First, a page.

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Dirk Koetter is great, but Jameis Winston won't be the measure of his coaching

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Kim Klement-USA TODAY Sports

The Tampa Bay Buccaneers have a very good offensive coordinator in Dirk Koetter. Someone who will have the privilege of working with a first overall pick, a quarterback at that, someone around whom he'll get to mold his entire offense and at the same time, someone he'll get to mold his offense to. Over at NFL.com, Bucky Brooks names him the seventh-best offensive coordinator in the NFL, arguing that he'll do very well with Jameis WInston.

Offensive coordinators who can develop young quarterbacks always earn solid reviews from the scouting community, and Koetter is one of the best in the business at helping young passers perform at a high level from the pocket. From his masterful work with David Garrard in Jacksonville (in 2007, Koetter's first year with the team, Garrard led the Jaguars to a playoff berth after compiling an 18:3 touchdown-to-interception ratio) and Matt Ryan in Atlanta (under Koetter's direction in 2012, Ryan set single-season franchise records in passing yards, completion percentage and passing touchdowns) to his impressive collegiate résumé, it's easy to see Koetter excels at creating a quarterback-friendly offense that allows young playmakers to thrive. With Koetter also adept at cultivating potent rushing attacks (the Jaguars averaged 132.0 rushing yards per game during his tenure, from 2007 to 2011 -- the third-best mark in the NFL during that span), the Buccaneers' new offensive coordinator is unquestionably one of the best in the business.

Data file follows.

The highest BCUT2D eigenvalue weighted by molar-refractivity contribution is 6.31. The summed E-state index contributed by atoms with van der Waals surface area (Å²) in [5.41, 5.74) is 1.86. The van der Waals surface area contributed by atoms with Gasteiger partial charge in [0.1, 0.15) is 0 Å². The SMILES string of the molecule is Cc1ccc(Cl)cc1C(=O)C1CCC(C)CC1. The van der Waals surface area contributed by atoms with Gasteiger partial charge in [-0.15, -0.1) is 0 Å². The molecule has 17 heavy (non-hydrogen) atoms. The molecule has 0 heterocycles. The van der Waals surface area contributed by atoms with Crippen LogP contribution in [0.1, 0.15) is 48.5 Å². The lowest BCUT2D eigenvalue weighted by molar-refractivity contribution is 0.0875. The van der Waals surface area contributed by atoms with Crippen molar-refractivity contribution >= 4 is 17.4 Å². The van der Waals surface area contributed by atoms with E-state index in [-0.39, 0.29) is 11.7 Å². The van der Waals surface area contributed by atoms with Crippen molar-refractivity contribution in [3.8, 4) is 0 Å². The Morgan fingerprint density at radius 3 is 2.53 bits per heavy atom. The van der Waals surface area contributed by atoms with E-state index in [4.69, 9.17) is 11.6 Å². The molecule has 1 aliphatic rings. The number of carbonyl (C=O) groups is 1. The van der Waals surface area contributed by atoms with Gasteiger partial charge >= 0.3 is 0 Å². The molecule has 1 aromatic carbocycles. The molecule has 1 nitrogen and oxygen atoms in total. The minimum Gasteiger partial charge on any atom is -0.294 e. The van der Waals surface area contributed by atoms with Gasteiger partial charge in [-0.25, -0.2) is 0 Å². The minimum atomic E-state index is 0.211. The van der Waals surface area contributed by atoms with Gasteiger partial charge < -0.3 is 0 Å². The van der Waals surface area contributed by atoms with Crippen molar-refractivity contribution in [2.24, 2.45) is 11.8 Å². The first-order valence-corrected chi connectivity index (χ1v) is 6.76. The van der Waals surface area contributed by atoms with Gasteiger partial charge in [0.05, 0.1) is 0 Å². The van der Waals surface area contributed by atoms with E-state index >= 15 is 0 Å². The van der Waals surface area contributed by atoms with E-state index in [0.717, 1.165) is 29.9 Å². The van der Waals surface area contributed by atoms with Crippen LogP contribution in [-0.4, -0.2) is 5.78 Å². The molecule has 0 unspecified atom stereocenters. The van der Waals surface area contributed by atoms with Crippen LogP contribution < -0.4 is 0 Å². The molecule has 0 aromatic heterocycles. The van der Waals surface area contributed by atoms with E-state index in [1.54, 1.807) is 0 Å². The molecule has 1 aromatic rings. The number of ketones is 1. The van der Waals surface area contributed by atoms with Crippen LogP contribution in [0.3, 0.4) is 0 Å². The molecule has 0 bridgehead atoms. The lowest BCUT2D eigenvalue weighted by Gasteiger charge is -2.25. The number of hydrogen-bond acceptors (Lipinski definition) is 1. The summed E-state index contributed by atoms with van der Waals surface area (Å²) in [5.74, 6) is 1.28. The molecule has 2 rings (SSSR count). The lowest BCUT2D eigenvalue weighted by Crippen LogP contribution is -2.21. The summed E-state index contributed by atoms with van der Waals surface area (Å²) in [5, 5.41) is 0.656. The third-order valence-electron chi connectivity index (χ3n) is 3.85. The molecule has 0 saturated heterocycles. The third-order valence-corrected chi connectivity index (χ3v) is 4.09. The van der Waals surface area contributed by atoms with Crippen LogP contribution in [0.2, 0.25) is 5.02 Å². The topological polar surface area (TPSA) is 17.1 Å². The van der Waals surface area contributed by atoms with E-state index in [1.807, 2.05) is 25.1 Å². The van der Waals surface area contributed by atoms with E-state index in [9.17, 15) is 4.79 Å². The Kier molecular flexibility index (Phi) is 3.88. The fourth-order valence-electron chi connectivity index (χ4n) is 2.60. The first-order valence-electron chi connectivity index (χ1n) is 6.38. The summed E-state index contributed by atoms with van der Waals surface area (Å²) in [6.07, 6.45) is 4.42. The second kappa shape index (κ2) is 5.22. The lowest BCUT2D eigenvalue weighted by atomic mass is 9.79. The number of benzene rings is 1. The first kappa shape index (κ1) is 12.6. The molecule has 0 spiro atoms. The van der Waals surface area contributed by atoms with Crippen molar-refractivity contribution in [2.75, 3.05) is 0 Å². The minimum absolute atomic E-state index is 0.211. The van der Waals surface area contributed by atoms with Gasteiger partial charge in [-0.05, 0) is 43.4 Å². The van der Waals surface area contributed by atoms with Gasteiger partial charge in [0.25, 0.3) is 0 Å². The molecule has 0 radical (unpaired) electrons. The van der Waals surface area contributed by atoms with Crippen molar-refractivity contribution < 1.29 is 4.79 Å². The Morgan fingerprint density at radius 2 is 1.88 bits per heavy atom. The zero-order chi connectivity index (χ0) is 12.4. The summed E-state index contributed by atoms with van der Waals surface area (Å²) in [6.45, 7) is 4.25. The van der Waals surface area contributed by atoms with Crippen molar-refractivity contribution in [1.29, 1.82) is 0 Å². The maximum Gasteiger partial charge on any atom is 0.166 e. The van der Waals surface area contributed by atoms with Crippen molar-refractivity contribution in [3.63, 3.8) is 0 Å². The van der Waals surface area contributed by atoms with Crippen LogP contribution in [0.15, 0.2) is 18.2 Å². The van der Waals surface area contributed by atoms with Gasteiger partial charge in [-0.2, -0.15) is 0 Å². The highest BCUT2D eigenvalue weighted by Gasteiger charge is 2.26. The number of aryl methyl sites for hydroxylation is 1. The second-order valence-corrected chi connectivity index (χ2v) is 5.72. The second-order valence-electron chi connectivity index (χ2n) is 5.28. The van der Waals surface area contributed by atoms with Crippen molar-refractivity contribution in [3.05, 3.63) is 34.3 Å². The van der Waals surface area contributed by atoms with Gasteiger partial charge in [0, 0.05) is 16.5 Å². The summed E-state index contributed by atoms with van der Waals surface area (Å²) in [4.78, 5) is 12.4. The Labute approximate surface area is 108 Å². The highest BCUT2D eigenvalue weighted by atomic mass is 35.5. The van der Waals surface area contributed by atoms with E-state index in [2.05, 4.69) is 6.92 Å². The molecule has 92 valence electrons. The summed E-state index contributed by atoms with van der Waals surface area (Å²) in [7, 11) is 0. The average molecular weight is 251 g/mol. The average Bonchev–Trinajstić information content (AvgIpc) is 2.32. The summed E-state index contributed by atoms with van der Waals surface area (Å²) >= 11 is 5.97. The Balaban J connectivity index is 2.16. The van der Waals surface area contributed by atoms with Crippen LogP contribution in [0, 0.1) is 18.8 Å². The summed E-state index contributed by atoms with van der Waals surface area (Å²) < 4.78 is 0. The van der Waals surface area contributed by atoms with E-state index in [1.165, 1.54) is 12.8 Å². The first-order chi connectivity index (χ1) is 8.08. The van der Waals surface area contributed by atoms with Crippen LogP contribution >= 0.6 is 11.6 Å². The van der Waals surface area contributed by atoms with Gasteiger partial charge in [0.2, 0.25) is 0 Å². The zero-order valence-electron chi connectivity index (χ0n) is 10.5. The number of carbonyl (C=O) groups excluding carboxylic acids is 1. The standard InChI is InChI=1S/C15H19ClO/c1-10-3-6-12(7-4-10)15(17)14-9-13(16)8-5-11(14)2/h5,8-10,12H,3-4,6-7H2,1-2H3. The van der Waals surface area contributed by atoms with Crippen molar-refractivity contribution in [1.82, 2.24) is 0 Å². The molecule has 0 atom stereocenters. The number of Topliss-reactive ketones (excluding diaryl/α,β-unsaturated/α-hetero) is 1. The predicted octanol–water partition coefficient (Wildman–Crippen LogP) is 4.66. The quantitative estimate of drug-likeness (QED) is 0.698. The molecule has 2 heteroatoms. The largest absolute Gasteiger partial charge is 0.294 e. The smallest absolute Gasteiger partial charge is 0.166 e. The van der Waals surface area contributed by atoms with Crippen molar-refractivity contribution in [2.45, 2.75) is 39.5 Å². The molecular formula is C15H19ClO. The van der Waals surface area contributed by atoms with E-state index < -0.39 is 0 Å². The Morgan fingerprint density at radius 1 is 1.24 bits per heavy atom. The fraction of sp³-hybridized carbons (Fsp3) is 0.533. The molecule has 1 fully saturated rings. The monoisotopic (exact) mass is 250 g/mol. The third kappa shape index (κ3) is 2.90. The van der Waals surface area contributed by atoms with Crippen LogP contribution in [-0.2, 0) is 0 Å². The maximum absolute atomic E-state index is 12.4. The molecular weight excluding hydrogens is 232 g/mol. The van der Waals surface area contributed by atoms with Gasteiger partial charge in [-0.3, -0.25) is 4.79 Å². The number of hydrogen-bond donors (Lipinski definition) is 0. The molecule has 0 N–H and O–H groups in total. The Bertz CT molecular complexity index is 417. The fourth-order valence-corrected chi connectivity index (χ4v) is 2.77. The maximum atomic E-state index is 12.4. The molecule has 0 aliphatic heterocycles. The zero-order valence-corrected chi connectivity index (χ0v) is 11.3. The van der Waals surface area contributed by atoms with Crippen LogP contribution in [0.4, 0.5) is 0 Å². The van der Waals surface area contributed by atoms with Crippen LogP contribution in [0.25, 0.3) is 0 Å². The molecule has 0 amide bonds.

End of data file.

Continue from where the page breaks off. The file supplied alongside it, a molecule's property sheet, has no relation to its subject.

Koetter does have a pretty good history of developing young quarterbacks, helping David Garrard and Matt Ryan reach new heights. I'm fairly confident we can't blame Blaine Gabbert on Koetter -- that mostly seems to be Gabbert's fault. This ranking makes for a pretty big contrast with Cian Fahey giving Koetter a 5/10, but Koetter is widely respected as one of the best offensive coordinators in the business.

Koetter's biggest challenge isn't going to be developing Jameis Winston, nor is it to construct a passing game given the Bucs' receiving corps, though. Winston's development as a quarterback will, to a large extent, be the result of his own work ethic and ability to read defenses. There are some things the Bucs can do to make it easier for him, but most indications are that they'll give  him the full playbook and call plays the way they would for any quarterback. So while Koetter is a good coordinator to have in that situation, this is closer to Andrew Luck's situation than Robert Griffin III's.

Instead, the area where his coaching will show most obviously will be the running game. Can he cobble together some production out of one of the worst groups of running backs in the NFL and at least one rookie starting lineman? Can he incorporate all of the more marginal players into a coherent offensive vision?

After all, even the coordinator-less 2014 Bucs got two 1,000-yard seasons out of Mike Evans and Vincent Jackson. While it's not strictly true that anyone can coach good players, seeing what a coordinator gets out of their best players is never a good measure of a player's quality. Tom Brady and Peyton Manning have helped launch a dozen head coaching careers by the work they did under coordinators, but those coordinators somehow never managed to replicate Brady or Manning in new places. While Winston isn't Brady or Manning, not yet at least,  he's certainly one of the better players on the offense.

No, we shouldn't look to Winston to evaluate Koetter. We should look to every other aspect of the offense, and we should look especially to the least gifted players on offense. We should look to the production he'll get out of a lackluster group of tight ends, the way he'll use each running back in a specific role, the way he'll compensate for the inevitable offensive line problems, and the way he turns all of those deficiencies into a cohesive whole. That's the measure of a real coach.